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We need a lot of blood. There are never enough donors, and both advanced surgeries and emergency care rely heavily on large quantities of blood being available. Now, scientists think they may have synthesized blood that can replace the realthing.

In the USA, someone needs a blood transfusion every two seconds, day and night: more than 41, 000 every day. And while the average requirement is around three pints, some people require far more. The average car accident victim requires as much as 100 pints of blood, and no, that's not a typo. Huge transfusions are necessary to maintain blood flow in someone who would otherwise bleed to death in minutes. Meanwhile, many people with cancer require blood transfusions daily, especially during chemotherapy. There are also conditions including thassalemia which are usually treated with transfusion.

So while over 15 million people donated blood in the USA last year, it's still nothing like enough. And in some developing countries, there's a permament, catastrophic blood shortage. 

People with serious injuries die because there's no blood to transfuse.

We get around this to some extent by splitting blood up into blood products.


Plasma is the fluid that carries all the other blood components. Plasma is processed to produce clotting factor, which helps people with blood clotting disorders who don't need whole blood, and albumin. Albumin is used in treating burns victims and anyone who has suffered severe blood loss.

White Blood Cells

These are a vital component of the immune system, and people with serious inferctions that don't respond to antibiotics sometimes respond to having their immune systems beefed up by transfusions of white blood cells - reinforcements for their immune systems.


Platelets are the part of blood that actually forms clots. For various reasons, some people have low [platelet count and bruise or bleed easily. Those people benefit from platelet transfusions.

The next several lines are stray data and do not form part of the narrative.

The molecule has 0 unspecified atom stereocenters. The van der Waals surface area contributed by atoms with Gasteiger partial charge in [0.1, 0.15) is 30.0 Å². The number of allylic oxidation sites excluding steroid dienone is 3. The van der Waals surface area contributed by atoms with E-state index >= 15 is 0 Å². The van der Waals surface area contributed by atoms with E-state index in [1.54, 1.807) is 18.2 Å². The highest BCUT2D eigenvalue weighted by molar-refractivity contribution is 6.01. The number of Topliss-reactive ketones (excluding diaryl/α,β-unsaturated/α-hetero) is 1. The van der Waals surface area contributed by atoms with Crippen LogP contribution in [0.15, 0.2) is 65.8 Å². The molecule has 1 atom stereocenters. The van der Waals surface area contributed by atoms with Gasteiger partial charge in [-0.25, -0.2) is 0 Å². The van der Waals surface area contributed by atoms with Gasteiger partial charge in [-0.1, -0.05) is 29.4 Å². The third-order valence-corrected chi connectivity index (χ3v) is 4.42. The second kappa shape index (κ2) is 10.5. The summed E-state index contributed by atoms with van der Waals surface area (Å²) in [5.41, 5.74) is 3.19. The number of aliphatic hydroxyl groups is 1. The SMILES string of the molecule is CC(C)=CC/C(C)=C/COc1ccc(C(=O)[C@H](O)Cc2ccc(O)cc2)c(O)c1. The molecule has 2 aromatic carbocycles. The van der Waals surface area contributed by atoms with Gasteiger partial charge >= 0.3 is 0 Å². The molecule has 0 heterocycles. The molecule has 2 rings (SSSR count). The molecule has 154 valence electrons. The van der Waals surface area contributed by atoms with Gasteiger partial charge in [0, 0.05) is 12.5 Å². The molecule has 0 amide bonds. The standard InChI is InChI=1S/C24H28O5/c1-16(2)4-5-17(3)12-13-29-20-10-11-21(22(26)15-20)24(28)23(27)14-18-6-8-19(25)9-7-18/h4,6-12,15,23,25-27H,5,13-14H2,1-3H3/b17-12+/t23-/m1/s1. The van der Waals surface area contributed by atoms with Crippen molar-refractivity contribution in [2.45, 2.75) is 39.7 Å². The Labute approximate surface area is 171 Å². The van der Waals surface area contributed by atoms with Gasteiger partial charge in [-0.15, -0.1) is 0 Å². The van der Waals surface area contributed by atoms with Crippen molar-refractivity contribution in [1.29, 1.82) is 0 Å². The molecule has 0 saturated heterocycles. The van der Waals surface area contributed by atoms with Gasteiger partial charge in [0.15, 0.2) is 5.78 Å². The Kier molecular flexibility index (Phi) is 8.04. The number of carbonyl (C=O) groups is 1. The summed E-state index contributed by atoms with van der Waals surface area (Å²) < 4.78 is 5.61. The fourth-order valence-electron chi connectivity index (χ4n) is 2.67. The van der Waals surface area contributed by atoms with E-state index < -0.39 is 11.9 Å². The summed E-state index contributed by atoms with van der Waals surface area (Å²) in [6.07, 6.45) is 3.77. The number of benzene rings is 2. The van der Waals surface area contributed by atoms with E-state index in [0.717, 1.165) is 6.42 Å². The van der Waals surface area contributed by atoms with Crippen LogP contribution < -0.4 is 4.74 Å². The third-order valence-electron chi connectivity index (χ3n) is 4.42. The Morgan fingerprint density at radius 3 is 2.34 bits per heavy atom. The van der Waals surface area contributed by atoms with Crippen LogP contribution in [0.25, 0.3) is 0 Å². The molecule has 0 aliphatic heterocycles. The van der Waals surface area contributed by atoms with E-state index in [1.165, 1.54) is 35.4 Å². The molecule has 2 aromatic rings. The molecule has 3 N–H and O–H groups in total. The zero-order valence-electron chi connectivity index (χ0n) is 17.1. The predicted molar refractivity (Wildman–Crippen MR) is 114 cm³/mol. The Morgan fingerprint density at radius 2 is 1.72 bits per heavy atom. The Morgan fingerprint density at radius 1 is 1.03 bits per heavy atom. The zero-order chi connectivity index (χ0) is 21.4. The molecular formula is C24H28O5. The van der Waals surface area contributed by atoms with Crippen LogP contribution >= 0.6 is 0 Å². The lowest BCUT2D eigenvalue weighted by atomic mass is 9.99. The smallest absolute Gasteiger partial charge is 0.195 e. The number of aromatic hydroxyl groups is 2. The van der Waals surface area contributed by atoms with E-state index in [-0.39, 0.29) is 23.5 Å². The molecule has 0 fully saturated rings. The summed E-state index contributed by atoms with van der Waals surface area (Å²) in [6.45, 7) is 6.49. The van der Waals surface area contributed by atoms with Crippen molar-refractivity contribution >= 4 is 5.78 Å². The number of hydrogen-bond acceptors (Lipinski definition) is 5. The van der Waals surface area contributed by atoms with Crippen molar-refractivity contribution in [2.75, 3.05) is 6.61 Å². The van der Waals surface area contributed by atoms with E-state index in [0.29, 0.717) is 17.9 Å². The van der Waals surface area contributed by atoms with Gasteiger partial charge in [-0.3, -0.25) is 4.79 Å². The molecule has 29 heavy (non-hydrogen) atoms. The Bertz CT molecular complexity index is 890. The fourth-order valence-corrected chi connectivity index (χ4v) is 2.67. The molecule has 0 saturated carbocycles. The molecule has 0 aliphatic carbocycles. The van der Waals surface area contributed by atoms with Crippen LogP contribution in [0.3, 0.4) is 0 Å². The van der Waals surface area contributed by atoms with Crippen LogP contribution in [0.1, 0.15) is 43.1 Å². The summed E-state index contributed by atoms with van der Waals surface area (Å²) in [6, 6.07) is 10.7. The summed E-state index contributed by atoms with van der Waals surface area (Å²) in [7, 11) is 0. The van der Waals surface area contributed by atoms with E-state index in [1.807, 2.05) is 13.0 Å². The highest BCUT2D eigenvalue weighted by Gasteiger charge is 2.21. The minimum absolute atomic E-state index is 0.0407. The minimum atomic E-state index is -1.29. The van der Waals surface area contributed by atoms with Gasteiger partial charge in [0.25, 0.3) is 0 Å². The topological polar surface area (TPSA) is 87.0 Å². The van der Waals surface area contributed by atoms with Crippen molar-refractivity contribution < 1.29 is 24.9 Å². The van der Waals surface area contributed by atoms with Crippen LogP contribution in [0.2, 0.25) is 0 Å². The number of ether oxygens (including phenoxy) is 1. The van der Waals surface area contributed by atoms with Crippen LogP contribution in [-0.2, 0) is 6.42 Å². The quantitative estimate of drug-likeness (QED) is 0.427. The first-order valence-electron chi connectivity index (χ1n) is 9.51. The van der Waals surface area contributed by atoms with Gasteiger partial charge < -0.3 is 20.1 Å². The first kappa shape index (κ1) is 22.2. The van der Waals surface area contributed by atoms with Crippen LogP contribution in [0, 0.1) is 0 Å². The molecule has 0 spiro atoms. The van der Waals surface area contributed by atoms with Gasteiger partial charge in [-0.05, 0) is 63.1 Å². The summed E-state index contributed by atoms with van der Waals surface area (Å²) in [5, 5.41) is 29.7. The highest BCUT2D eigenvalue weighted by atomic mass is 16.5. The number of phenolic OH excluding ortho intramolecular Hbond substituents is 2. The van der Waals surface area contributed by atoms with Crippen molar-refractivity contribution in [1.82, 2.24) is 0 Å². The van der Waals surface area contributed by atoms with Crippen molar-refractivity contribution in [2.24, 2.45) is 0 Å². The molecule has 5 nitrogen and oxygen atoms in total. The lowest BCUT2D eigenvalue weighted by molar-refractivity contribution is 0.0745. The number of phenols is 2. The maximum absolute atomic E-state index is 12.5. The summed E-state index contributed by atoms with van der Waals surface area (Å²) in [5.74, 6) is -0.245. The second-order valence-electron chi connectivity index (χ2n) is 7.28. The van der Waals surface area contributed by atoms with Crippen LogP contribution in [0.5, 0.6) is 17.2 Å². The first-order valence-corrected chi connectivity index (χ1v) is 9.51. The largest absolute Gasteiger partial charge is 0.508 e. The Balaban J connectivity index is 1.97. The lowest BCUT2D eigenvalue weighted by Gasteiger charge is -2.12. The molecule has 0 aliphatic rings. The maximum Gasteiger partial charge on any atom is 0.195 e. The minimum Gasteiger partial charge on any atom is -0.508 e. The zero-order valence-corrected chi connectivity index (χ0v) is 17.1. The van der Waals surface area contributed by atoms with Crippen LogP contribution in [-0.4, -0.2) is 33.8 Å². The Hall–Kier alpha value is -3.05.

Immunogloulins are used top help vulnerable or immunocompromised people because they're active against specific diseases, so being given a transfusion of immunoglobulins form someone who is resistant to, say, chicken-pox can confer immunity on the person receiving the transfusion.

And finally...

Red Blood Cells

Red blood cells carry oxygen around the body. Blood has a lot of jobs, as we've seen. But if the red cells aren't doing their job, the results can be fatal. So this blood conponent is the most vital and one of the most widely needed. 

There's never enough red blood cells.

Then there are people with rare blood types. While there may be enough blood in the system as a whole to treat everyone with an unusual blood type, what happens if it's not on hand in the emergency room when it's needed? If it's halfway across the state, it just the same as not being there at all, from that patient's point of view.

The best solution would be one that cut patients free from their reliance on donors. And a team of scientists from Bristol, Cambridge and Oxford universities, in the UK, has got closer than anyone yet.
Continue reading after recommendations

  • "New Artificial Blood Made In Transylvania, Could Lead To ‘Instant Blood’ Doctors Mix With Water,", "NHS to give volunteers 'synthetic blood' made in laboratory within two years," The Independent, "Artificial blood 'will be manufactured in factories'," Daily Telegraph, "Blood Facts and Statistics," Red Cross, "Artificial Blood Is Patient-Ready," The Scientist,

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